1. The Pastry peer-to-peer overlay network

    The early 2000's saw several research groups look into distributed hash tables as a decentralized way to structure a distributed system. In this talk, I'll briefly describe some of the history behind DHTs, and look at one of them in particular: Pastry, which takes into account how close or far apart nodes are from each other when constructing the peer-to-peer overlay network. We'll also look at Scribe, which implements anycast/multicast messaging on top of the Pastry overlay network.

  2. Real-time packet analysis at scale

    Your application depends on the network more than you might realize. Are you monitoring it? A performance problem in the network is a performance problem for your app. A reliability problem in the network is a reliability problem for your app.

    At Google, we have instrumented several parts of our serving stack to collect detailed information about the network. An important part of that is a real-time pipeline for collecting and analyzing packet captures, which give you detailed diagnostics about individual network connections. In this talk you'll learn how to visualize and analyze packet captures to detect network problems that affect what your users experience.

  3. An oversimplified history of CSP

    Communicating Sequential Processes (CSP) was first described by Tony Hoare in 1978. Since then, there have been two main "branches" of further development. In the first branch, CSP inspired how concurrency is handled in an ongoing series of programming languages — most recently (and famously) in Go. In the second branch, CSP was refined into a rigorous “process calculus”, and has since been used to formally prove various safety and liveness properties of concurrent and distributed systems.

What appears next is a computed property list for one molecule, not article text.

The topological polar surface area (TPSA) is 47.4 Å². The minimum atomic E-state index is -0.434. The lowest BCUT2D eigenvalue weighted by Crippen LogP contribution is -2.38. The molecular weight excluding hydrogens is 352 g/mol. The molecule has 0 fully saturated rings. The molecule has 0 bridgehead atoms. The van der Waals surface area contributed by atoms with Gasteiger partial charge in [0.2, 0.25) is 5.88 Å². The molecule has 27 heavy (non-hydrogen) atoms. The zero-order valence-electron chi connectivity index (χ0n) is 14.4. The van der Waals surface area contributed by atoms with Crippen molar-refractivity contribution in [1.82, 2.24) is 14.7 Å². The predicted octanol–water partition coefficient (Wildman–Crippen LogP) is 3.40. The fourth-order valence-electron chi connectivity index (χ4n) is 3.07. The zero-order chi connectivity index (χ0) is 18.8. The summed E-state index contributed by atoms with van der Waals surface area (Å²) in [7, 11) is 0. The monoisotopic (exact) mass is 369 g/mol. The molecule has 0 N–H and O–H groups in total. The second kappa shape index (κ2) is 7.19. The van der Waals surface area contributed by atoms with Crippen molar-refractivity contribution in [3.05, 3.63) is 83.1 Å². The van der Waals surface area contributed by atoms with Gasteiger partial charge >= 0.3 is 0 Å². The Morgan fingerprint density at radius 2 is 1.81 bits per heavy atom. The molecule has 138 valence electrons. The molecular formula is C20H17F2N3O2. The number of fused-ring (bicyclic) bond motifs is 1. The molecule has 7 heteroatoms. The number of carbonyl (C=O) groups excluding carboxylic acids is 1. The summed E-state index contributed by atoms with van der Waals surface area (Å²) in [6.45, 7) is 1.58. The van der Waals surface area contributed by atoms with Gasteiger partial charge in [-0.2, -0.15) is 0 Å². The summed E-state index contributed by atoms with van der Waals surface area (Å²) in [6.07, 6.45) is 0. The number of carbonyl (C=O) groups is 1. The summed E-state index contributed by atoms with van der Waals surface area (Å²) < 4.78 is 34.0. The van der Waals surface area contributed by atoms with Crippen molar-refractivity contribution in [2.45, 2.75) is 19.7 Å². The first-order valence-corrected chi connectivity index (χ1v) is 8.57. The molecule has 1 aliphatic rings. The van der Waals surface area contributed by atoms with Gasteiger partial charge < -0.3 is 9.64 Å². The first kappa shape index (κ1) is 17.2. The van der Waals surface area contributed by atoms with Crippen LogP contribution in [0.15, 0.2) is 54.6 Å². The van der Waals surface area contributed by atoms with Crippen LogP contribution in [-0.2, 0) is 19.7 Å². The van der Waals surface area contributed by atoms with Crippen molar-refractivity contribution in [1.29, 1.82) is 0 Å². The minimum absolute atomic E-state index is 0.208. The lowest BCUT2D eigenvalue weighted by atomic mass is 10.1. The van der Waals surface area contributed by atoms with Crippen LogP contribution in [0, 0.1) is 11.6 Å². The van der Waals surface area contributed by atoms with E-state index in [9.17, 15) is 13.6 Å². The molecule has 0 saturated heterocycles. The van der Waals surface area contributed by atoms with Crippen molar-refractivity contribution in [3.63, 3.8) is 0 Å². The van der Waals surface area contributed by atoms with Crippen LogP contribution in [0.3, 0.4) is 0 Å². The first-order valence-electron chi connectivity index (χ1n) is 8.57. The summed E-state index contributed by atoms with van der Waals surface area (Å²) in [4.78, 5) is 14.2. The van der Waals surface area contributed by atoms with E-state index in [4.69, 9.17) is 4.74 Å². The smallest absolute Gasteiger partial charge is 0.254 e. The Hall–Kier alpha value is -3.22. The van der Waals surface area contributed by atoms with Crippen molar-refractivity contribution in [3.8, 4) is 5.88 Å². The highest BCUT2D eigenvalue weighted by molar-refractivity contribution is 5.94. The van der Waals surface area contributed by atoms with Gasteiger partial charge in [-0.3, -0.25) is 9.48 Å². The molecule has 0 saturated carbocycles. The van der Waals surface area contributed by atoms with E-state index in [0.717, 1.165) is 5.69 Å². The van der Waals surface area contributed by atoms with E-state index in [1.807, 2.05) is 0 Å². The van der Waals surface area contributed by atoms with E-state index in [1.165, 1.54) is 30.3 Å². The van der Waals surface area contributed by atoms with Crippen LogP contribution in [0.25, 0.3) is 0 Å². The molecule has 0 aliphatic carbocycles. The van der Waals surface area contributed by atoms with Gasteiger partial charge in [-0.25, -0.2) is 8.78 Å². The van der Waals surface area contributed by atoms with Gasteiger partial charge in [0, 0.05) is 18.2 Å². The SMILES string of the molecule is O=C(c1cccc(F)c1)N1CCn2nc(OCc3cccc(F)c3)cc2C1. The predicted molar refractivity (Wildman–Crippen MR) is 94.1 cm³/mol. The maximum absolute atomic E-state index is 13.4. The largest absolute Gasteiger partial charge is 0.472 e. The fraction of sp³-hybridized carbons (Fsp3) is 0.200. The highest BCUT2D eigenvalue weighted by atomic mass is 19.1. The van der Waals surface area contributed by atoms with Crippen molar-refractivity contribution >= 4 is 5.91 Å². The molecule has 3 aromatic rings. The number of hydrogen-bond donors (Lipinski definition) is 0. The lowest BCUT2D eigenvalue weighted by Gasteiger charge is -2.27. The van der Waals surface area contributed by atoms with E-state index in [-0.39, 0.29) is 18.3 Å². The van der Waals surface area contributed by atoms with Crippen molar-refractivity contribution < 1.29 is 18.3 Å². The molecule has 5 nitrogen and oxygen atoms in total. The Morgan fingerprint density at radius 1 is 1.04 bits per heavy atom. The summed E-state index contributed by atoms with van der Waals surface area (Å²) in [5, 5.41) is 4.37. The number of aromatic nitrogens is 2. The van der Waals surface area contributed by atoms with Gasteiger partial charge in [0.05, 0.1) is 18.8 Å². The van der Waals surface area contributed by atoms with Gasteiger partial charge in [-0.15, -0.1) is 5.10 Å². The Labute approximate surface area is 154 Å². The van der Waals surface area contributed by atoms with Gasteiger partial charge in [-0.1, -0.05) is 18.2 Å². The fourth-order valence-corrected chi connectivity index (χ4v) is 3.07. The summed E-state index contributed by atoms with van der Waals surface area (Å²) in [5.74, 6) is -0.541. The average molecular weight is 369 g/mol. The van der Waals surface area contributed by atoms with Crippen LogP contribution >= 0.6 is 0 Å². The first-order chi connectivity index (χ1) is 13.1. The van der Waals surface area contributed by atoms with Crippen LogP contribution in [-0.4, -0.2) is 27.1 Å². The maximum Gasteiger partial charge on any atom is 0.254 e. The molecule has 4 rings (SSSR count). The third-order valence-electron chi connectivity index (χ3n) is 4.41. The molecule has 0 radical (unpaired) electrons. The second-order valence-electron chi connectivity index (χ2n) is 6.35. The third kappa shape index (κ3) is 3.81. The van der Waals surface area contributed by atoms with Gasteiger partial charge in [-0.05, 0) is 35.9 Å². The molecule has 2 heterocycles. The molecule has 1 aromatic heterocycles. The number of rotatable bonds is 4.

This talk will be a whirlwind history of CSP, a high-level overview of the process calculus, and some live demos of using a refinement checker to prove things about interesting systems. (No proving things by hand!)

  4. “The early history of Smalltalk”

    History! Those who don't know it are doomed to etc.

    Smalltalk is one of the earliest object-oriented languages. It's extremely influential — many of the OO concepts that we use in today's languages were first developed in Smalltalk. But what influenced Smalltalk? Alan Kay will walk us through the language's inspirations in this talk, including such crazy new technologies as UIs with overlapping windows and a 1970's-era ur-tablet!

  5. An introduction to Apache Avro

    This talk was an overview of the Apache Avro data serialization framework. It includes some detail on why you'd want to use a framework of its kind instead of XML, JSON, or rolling your own custom format.